WORLD WAR I

GENESIS CZECHOSLOVAK LEGION
LEGION IN RUSSIA

LEGION IN FRANCE

IN THE ALLIED ARMED FORCES

EVACUATION
IN A FREE HOME

EPILOGUE

 

INTRODUCTION
PHOTOGALLERY
CONTACT



GENESIS CZECHOSLOVAK LEGION

The Czechoslovak legions arose during WWI in Italy, France and Russia. They were created by Czech and Slovaks who lived abroad or deserted. Abroad, they formed independent units fighting for their independence on the side of "Alliance".

The majority of men who fought in the Czechoslovak Legion in WWI had passed through their training in the Austro-Hungary Army. When they found themselves on the other side of the front (having deserted or being captured), they were imprisoned in camps.

Prison camps were founded immediately at the beginning of the war in Russia and there were thousands of them. An important one was the prison camp in Darnice, near Kiev. An organisation of Slavic prisoners started recruiting for Czechoslovakian units there.

In Italy, prison camps had been established since the summer of 1915 when Italy entered the war on the side of "Alliance". The largest concentration of Czech and Slovak prisoners was in the camp of Santa Maria Capua Vetere, later in the camps of Padula, Sulmona and Avezzano. Right there, in the camp Santa Maria Capua Vetere, a cornerstone of Czechoslovakian legions was laid.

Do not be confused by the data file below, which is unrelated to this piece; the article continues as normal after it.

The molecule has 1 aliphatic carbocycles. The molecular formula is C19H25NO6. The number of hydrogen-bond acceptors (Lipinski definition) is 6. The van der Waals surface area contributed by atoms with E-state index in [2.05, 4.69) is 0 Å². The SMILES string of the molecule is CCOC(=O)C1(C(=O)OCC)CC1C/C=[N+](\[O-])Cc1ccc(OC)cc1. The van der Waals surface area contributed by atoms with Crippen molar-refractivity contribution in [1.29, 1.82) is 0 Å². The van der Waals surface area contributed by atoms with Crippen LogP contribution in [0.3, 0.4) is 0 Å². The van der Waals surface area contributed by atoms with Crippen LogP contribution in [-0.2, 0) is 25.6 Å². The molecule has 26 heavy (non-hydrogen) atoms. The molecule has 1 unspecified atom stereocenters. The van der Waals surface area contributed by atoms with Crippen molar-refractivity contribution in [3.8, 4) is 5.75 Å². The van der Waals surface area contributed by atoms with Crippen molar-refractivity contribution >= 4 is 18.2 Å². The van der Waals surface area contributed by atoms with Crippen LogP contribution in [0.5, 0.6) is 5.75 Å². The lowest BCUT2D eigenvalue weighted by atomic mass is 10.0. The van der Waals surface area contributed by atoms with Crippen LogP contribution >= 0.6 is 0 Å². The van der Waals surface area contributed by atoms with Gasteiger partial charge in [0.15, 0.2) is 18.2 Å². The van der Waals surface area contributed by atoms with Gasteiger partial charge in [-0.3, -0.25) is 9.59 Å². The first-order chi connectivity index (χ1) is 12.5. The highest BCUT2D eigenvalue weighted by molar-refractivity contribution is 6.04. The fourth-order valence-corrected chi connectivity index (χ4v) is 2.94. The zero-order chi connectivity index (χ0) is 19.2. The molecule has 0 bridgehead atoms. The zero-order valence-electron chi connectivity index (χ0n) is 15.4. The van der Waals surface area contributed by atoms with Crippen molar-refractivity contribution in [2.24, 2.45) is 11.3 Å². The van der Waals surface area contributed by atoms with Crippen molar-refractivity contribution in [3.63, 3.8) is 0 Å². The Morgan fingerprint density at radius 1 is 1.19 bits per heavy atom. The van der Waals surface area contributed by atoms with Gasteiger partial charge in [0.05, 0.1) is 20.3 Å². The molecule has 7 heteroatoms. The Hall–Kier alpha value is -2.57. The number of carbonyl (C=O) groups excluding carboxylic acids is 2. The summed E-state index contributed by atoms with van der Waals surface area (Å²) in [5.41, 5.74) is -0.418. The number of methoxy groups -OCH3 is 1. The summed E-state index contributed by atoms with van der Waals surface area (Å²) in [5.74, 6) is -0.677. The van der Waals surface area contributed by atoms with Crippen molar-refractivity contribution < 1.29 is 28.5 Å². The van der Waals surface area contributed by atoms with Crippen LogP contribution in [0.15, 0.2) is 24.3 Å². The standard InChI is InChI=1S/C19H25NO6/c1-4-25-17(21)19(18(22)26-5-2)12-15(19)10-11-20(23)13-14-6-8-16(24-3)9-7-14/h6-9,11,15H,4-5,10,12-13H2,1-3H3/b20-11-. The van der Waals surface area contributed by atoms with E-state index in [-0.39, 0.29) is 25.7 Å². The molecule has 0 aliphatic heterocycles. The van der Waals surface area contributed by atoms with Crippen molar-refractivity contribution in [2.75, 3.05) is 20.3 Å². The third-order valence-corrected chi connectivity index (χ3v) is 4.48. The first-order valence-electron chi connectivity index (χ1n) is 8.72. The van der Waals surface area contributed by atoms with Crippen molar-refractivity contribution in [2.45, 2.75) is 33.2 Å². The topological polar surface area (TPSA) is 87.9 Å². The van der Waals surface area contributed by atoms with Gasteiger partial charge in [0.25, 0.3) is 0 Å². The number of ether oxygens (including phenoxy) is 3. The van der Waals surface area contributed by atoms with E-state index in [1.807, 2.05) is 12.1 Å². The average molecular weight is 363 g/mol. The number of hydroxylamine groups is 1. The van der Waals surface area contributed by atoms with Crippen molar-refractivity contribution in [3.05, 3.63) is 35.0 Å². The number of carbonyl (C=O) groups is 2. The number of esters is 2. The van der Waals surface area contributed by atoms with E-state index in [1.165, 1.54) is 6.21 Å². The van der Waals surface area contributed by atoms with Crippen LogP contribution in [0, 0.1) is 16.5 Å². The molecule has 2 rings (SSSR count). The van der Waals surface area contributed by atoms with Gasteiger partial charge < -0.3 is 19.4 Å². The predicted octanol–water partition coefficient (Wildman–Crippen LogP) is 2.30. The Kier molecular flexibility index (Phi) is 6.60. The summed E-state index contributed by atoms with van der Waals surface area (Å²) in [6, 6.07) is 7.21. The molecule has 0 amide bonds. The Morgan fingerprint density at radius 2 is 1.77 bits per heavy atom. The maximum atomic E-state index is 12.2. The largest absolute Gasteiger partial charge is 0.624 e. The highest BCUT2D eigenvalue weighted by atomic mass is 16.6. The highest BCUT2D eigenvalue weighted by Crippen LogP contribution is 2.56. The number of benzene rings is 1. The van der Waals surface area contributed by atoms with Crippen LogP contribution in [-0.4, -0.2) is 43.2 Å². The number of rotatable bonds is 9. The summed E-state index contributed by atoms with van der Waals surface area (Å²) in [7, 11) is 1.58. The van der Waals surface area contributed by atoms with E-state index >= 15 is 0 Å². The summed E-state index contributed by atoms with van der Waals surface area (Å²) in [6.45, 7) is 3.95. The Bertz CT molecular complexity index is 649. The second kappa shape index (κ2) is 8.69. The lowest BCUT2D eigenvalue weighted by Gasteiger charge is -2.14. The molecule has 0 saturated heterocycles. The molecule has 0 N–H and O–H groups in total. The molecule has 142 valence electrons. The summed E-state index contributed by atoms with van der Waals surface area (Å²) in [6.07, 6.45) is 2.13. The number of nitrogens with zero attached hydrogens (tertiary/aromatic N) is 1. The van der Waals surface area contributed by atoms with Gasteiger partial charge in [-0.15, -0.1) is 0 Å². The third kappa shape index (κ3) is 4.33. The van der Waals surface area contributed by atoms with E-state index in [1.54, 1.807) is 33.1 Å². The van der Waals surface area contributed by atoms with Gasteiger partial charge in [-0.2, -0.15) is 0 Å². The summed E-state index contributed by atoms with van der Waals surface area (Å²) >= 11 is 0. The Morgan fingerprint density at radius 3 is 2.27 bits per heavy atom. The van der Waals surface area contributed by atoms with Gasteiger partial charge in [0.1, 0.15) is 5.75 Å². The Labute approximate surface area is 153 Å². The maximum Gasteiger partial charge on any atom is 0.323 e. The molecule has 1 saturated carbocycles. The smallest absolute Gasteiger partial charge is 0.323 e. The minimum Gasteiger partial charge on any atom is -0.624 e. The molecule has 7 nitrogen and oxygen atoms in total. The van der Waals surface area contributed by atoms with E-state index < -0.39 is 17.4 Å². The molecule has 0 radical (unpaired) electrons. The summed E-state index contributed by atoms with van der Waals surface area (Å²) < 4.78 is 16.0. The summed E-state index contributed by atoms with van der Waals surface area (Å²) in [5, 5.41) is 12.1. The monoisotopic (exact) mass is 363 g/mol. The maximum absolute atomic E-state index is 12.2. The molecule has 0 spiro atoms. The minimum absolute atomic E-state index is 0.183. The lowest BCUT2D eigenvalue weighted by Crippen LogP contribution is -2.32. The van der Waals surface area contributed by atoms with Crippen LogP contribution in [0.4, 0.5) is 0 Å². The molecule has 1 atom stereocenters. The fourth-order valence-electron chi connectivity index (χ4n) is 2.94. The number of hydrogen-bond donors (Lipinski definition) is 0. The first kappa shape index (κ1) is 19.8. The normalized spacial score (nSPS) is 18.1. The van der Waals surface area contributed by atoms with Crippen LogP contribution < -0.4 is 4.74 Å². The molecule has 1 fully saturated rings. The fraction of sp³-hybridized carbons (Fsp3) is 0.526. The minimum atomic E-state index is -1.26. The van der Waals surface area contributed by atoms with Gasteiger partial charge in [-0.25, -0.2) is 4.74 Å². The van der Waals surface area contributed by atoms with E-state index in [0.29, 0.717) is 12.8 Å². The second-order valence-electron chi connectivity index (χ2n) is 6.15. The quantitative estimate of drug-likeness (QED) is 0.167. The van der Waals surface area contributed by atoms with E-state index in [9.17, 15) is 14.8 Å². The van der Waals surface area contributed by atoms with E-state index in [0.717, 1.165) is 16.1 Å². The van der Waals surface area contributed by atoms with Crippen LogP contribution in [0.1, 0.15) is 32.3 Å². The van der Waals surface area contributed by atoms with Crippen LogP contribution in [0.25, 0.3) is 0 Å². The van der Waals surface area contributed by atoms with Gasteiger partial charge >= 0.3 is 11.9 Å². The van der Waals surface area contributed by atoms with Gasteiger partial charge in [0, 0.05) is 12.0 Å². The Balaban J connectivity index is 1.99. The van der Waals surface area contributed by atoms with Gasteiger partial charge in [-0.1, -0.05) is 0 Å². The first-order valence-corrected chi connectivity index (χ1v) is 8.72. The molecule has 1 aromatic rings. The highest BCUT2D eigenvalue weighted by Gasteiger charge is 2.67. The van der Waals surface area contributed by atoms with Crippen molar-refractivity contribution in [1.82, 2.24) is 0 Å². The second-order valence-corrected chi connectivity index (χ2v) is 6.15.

Over 130 thousand Czechs and Slovaks were fighting in legions and allied armies for the independence of the Czechoslovakia. During the "Big War" they had become legendary troops that took part in difficult fights in the area stretching from the French coast and Italian Piava up to Vladivostok.

A difficult situation was with the Czechoslovak legions in Russia. There, against their will, they were involved in the raging and chaotic civil war. Yet at the beginning of 1920 they were fighting in Russia far away from their free country.

Czech and Slovak joining the legions was not affected by the fact that after their defection to the other side of the front they were still considered to be citizens of Austro-Hungary. There was a reward announced for these so-called deserters. Military court and execution were waiting for them immediately after their capture. Moreover, fear of eventual persecution in Austro-Hungary caused that legionnaires did not hear about their relatives till October 1918.

Czechoslovakian legionnaires spent years 1914 -1920 in waterlogged trenches or in carriages for coal or live stock. Through their behaviour and skills they reached distinguished acknowledgement of Allies. The Allies recognised the Czech armed forces even sooner than the independent Czechoslovak Republic arose.

 


 

 

 

 

 

 

 

 

 

 

 

 

 

 

 

 

 

 

 

 

 

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